An interview with The Brother Moves On


Ten minutes into my interview slot with the Brother Moves On and we are finally done laughing, making rude noises at the death metal band that’s playing upstairs and adjusting our tights.  The lead singer Siyabonga and guitarist Ray promise between fits of giggles that they will answer my questions sincerely. Little did I know that I would be taken on a journey through South Africa’s history and brought back to a time where a young art collective was making their own mark in the political time line.

482943_546415468718268_557175788_nMana: Tell me a little bit about the idea behind the band and how it all began.
Siyabonga: Me and my brother were sitting around watching an episode of the wire and a character called brother Muzone was on it. The interpretation to that is the brother Judicious. We were already thinking of creating a band where people could move in an out and brothers could move on. I wouldn’t say changing is the word, it’s more of an open door policy. The band isn’t reliant on the personnel for the energy to carry on. That’s how the band began.

Ray: Nkululeko, Siyabonga and Zelizwe Mthembu are related so there has always been this music in them since forever. I knew Siya years before we started playing. One day his brother practically lied to me saying there was this thriving band and I should come play for it because he thought I was cool. I went there and he wasn’t there. He had never heard me play either so Si took me back to his mums house, we jammed for the first time and a week after that we played our first gig with Simphiwe the drummer and another bassist we were jamming with at the time. We were all post varsity and it wasn’t like we had much else to do besides play music. Two weeks after that we went for our first festival and after that it’s just been an influx of people coming in and going out. Ideologically, the ethos is that the brother must move on. We don’t hold on to the fact that we are in this band and its going to last forever. We see it as a stepping-stone to something else eventually.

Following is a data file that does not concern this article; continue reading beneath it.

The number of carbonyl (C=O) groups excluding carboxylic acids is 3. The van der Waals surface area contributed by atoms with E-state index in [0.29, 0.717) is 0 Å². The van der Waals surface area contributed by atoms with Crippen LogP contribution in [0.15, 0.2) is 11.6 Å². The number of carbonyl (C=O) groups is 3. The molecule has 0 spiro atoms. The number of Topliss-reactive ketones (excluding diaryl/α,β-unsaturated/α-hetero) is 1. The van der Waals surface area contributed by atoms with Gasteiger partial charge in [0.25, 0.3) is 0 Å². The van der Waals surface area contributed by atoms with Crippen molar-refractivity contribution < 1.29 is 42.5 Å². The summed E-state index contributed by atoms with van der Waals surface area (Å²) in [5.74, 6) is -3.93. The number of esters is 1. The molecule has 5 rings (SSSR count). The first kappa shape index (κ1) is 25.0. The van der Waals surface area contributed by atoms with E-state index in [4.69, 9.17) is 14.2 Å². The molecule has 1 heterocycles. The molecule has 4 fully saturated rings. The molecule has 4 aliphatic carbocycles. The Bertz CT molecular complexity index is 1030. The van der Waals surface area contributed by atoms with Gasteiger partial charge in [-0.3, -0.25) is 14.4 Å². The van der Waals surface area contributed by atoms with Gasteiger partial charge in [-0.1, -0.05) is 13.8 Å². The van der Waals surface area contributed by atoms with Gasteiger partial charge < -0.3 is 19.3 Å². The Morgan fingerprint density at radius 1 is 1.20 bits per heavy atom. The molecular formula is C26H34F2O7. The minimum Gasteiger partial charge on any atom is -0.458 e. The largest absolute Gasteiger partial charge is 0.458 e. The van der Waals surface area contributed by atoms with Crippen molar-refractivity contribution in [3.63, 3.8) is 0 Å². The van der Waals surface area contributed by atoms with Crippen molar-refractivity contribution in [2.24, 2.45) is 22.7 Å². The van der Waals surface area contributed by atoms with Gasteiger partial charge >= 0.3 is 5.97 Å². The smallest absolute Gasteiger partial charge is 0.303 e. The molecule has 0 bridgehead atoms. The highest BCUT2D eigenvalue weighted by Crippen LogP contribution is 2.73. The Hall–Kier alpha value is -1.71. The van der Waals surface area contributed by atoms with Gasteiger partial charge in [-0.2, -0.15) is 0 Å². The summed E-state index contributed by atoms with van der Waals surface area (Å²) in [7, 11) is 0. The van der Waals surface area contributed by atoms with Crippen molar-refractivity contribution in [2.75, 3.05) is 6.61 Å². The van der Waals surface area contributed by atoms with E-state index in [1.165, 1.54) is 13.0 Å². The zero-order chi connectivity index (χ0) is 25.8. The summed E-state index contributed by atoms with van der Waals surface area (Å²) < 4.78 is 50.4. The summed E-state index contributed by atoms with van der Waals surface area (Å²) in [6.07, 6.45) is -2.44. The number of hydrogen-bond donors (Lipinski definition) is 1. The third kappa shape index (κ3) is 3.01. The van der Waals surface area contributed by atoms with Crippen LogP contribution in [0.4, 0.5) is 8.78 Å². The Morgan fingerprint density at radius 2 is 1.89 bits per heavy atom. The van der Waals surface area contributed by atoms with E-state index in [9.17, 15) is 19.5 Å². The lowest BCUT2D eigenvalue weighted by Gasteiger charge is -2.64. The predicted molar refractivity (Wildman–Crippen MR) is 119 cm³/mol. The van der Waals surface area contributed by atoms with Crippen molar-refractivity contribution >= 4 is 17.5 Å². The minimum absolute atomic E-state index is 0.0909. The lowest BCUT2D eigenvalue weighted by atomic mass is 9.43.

Mana: Stani Goma was telling me a little bit about how the fact that you are a post apartheid generation which plays a large role in your music and what you sing about.
Siya: In South Africa you have the apartheid kids, the transition kids (also known as Mandela’s kids) and the born frees. The transition kids were the generation that when the change came over were integrated into multi racial schools. The born frees are the generation that came after. They were also known as Thabo Mbeki’s kids (the last president before Jacob Zuma). We come in somewhere in between, creating a link of sorts. We are holding both sides to the relation of what the dream used to be. We were force-fed the dream, being made to play with Indian, black, coloured, and white kids, all going to schools together, even dating. We were born in difficult times during the mid 80’s. It was a strange time, a state of hectic violence while South Africa was pushing so hard for peace. We have both binaries so we understand our history.

Ray: If you think of it in terms of time after the revolution we haven’t had much. America has had around 200 years to heal and understand what value is, what freedom is, what it means to be a citizen etc. We’ve had only 14 years and it is expected of us that we have all these qualities that free nations are supposed to have. But we don’t. We haven’t fully digested what has happened to us.

Siya: A friend of ours has an amazing analogy about our country. The cow with a broken leg that is told the race is tomorrow and if he doesn’t run he is never going to do it again. Here we are running to keep up when we haven’t given ourselves time to heal. Servitude in relation to that idea is not something we are scared of. We need to re learn what it means to be a South African citizen. We need time and space.